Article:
No Longer Old School

I remember a comment we received when shooting a live video on YouTube that Mike and I were brewing “old school”. Yes, we batch sparge in orange coolers and boil on propane burners. With all the investment needed for that set-up, it is hard to change your homebrewing style. Also, it works!

Certainly, all-in-one, all-grain electric brewing systems have been around for years. Finally, we’ve caught up with the rest of the world. Mike purchased his BrewZilla 3.1.1 when it was on discount. I got mine from our friend Kee Doery from Kegland.

Over the past 3 months, Mike has been brewing all of his beers on his system. I had one brew session under my belt. Based on this experience we have a few things to express about brewing on this gear.

The BrewZilla Pros and Cons

Let’s list the great things first:

We appreciate the temperature control as it reduces the need to babysit the brewing process. Set the control for the mash temp you want, add the grain, mix it well in your mash water and come back in an hour.

Mike has seen a mash efficiency bump in his brews. On his recirculating mash setup with propane burners, he gets a sugar extraction of 70%. With this system, he sees his range between 85 and 87%

He also likes using the timer so he can set the water to heat at some point in the future. It has allowed him to prep earlier in the day and use him time during the brew session to brew.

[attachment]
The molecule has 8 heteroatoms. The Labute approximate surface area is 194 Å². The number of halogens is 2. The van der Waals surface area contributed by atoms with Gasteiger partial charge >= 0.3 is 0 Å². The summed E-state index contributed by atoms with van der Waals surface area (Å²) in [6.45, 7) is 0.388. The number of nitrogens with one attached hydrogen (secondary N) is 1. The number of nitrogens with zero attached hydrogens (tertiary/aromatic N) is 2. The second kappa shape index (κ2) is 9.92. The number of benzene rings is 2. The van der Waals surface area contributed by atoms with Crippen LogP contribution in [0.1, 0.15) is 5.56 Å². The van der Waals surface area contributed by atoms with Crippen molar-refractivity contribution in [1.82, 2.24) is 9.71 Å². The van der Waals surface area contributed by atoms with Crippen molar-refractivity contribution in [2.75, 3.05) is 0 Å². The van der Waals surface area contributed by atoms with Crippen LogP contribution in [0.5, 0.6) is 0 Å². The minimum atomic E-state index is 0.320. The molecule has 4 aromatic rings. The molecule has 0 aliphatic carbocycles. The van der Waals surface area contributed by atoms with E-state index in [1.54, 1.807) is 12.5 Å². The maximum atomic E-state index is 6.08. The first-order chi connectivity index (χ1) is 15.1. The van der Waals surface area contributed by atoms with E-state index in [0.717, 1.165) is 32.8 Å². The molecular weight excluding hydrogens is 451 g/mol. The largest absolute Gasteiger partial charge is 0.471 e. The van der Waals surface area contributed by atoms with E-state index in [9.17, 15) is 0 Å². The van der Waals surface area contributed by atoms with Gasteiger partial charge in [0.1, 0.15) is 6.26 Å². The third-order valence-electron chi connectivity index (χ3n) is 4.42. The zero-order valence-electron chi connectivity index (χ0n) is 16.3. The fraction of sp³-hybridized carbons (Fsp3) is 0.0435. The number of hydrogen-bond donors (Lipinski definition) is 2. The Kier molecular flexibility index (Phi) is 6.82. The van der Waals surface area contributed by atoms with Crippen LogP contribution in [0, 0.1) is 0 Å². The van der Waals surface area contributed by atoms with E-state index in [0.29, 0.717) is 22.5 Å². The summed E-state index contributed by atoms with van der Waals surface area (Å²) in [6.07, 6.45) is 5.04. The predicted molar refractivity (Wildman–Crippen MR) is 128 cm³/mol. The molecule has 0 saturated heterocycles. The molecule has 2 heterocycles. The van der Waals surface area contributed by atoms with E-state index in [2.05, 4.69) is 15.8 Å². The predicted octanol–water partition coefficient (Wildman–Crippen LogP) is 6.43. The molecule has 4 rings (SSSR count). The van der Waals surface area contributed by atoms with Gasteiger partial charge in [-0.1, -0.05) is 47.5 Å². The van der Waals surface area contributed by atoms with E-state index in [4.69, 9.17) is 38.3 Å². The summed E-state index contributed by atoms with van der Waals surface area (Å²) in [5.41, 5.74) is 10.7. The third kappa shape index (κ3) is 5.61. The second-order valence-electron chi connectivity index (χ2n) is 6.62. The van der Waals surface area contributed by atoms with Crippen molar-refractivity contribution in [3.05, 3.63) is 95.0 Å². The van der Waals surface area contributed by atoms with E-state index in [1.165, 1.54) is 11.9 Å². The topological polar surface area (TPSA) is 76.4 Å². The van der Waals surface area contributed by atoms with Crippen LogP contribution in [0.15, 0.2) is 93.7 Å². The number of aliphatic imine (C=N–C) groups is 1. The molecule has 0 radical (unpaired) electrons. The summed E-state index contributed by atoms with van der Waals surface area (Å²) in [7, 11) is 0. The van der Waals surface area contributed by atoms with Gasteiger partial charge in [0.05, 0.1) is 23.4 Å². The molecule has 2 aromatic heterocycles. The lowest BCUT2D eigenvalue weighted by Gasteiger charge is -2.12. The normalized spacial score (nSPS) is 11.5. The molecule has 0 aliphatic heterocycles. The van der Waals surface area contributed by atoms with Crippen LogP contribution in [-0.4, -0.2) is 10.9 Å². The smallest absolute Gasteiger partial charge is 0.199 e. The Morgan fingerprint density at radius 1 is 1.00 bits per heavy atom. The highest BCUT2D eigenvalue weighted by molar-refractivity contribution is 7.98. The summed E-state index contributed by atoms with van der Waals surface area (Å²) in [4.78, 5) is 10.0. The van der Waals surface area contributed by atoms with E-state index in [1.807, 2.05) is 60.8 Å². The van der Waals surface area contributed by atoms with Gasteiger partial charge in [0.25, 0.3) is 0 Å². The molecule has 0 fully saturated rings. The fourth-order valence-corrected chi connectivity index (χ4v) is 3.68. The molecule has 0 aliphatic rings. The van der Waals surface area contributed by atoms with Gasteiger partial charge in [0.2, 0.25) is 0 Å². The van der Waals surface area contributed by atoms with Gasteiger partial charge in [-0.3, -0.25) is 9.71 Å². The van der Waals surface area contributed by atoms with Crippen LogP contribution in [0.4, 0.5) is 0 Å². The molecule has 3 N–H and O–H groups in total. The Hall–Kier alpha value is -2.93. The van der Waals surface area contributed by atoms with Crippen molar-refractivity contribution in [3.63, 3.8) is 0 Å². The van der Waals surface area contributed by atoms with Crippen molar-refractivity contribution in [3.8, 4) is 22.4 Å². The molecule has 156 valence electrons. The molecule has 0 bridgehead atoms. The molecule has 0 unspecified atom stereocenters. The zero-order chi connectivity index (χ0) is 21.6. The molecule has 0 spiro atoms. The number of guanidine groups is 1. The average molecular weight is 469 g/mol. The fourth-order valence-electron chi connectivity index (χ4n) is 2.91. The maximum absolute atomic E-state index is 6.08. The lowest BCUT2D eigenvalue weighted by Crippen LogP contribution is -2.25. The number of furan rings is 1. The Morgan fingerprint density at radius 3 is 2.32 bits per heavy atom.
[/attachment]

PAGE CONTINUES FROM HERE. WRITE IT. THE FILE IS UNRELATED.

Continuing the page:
I like that I didn’t have to babysit the boil. Since I was brewing a world renowned 1 gallon SMaSH beer, there was no fear of a boil over in this system that boil up to 8 US gallons.

Lastly, it is really easy to use. Press start and set your temp. You’re good to go.

For the not-so-great thing, we don’t think the 110 voltage isn’t strong enough to produce a vigorous rolling boil. Watching my unit get to temperature and see it mildly bubbling made me want to go back to my burner. Wrapping it the right neoprene jacket and keeping the lid halfway on top could help the boil become more powerful. Certainly, we will be brewing and experimenting on these systems this year and beyond.

Brew ON!

McKenzie Hops SMaSH Review and Tasting

We got our hands on some hops from our friends at Yakima Valley Hops with the name of McKenzie hops. This variety is one that caught our eye mainly because we had never heard of them before. Maybe you are in the same boat as us. If that’s the case, learn along with us as we taste a SMaSH (Single Malt and Single Hop) beer and talk about the aromas and flavors this hop brings to the beer.

Details of This Hop Variety

McKenzie hops are a new variety of hops bred by the West Coast Hop Breeding Company in Oregon. It’s formally known by its not ready for prime time name C-148 and it is the first experimental variety this breeding company has brought to market.